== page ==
The new deal comes on the heels of Nowitzki opting out of the final year of his previous three-year, $25 million pact, which would have paid him $8.7 million for the 2016-17 season. He’ll nearly triple that next year.

As Tim Cato of Mavs Moneyball notes, even a $20 million average annual value would have represented something of a friendly deal for a player who certainly could have commanded a maximum-salaried contract that topped the $30 million mark. There’s a reason why the Golden State Warriors reportedly had interest in Dirk if their pursuit of Kevin Durant didn’t pan out; the dude can still roast an opposing defense with the best of them.

Though he’s as creaky as horror-movie floorboards after 18 NBA seasons, Nowitzki remains one of the league’s more consistent and effective offensive focal points, averaging 18.3 points in 31.5 minutes per game on 45/37/89 shooting splits to lead last year’s Mavs in scoring. With Dirk on the floor, Dallas scored an average of 107.7 points per 100 possessions, which would have been the NBA’s fifth-best offensive efficiency mark during the regular season; with him sitting, the Mavs cratered to 100.6 points-per-100, which would have been its fourth-worst, slotted in between punchless units in Phoenix and Brooklyn. When Dirk isolated a defender to attack one-on-one, he produced the same number of points per possession as NBA MVP Stephen Curry. When he went to work in the post — which he did on more possessions than all but five players in the league last year, often from his now infamous office at the nail or the high post — he produced the same number of points per possession as MVP runner-up Kawhi Leonard.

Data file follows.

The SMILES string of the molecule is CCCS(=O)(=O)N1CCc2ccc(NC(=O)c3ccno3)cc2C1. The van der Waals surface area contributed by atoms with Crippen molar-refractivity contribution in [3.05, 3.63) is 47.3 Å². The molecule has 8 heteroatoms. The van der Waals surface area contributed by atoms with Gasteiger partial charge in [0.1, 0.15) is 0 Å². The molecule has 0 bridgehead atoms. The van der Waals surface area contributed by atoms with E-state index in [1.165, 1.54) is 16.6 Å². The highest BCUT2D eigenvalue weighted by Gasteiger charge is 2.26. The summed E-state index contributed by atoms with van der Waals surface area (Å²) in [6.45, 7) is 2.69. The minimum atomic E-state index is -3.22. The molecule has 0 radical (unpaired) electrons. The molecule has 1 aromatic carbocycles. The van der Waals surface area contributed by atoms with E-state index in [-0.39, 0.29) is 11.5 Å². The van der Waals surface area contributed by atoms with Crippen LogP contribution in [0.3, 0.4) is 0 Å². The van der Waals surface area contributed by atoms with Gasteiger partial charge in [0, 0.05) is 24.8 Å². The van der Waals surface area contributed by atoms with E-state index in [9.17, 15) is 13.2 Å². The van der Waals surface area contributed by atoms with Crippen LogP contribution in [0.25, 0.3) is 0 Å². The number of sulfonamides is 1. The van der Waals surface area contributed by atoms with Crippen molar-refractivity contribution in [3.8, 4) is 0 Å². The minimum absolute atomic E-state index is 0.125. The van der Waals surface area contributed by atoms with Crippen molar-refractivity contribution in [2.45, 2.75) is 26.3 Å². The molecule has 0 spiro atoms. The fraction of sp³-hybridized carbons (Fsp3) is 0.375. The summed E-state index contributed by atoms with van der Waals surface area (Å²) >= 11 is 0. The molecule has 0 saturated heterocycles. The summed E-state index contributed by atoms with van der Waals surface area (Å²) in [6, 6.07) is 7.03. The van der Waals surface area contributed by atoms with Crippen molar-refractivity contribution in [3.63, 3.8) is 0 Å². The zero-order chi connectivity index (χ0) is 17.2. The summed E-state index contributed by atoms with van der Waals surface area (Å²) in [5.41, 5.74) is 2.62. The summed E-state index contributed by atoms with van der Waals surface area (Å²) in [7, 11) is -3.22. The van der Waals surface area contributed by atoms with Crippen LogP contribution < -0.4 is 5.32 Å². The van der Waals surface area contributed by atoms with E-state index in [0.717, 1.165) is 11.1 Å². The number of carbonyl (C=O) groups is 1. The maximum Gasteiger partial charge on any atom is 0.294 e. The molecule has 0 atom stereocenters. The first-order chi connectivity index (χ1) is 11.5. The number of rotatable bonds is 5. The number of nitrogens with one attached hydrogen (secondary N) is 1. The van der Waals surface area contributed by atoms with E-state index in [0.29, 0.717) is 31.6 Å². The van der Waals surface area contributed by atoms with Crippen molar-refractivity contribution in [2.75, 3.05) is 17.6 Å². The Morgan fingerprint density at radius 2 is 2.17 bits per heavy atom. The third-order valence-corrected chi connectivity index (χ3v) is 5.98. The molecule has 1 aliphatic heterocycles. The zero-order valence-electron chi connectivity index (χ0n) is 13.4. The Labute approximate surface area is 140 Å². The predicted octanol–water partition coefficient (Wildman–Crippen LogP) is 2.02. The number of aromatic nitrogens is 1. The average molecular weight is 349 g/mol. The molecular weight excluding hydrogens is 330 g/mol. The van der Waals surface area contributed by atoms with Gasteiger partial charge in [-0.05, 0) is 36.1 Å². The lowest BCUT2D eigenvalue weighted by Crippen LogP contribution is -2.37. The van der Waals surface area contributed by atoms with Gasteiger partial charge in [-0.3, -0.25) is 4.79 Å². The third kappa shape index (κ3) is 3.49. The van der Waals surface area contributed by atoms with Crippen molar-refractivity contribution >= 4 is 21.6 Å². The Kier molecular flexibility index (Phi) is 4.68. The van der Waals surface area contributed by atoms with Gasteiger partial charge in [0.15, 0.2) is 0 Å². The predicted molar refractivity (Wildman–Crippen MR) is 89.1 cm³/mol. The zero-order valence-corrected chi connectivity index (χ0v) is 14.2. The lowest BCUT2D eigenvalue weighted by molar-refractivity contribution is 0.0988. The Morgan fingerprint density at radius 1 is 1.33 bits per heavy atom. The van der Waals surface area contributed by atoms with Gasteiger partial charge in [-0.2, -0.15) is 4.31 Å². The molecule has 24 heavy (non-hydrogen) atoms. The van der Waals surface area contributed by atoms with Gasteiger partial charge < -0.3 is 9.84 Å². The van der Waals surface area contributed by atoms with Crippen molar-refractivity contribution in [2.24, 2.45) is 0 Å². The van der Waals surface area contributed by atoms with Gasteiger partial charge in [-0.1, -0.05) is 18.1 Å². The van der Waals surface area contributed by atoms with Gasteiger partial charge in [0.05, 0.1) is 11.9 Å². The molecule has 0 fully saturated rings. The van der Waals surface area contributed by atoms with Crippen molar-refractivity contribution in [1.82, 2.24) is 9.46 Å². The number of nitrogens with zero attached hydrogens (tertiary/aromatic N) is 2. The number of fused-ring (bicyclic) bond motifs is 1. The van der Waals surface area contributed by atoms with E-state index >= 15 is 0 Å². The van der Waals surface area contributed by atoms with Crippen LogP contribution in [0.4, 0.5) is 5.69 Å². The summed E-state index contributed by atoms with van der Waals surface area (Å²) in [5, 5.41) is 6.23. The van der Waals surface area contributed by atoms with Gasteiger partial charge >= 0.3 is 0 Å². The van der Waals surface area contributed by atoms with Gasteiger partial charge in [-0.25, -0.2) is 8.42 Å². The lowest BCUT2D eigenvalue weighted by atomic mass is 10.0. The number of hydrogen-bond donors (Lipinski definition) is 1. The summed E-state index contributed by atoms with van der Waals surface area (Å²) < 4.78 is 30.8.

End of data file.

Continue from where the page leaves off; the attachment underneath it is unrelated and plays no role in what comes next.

Nowitzki just keeps climbing the all-time scoring list, passing Shaquille O’Neal this season to move into sixth place. He will enter the 2016-17 campaign just 509 points shy of reaching the 30,000 mark for his career, and 1,928 points behind Wilt Chamberlain for the No. 5 spot. Health permitting, a new two-year deal figures to give Nowitzki, who scored 1,372 points in 75 games this season, a real shot at topping the Dipper. Perhaps more importantly to the German, it could also set him up to join Kobe Bryant as the only players in league history to spend 20 seasons with one team.

Nowitzki’s desire to match the Mamba on that score, and his seemingly ceaseless loyalty to the franchise that traded for him on the night of the 1998 NBA draft, is inarguably admirable. Since that magical 2011 run, though, the Mavericks’ braintrust has struggled to hold up its end of the bargain and make contending-caliber moves worthy of Dirk’s devotion.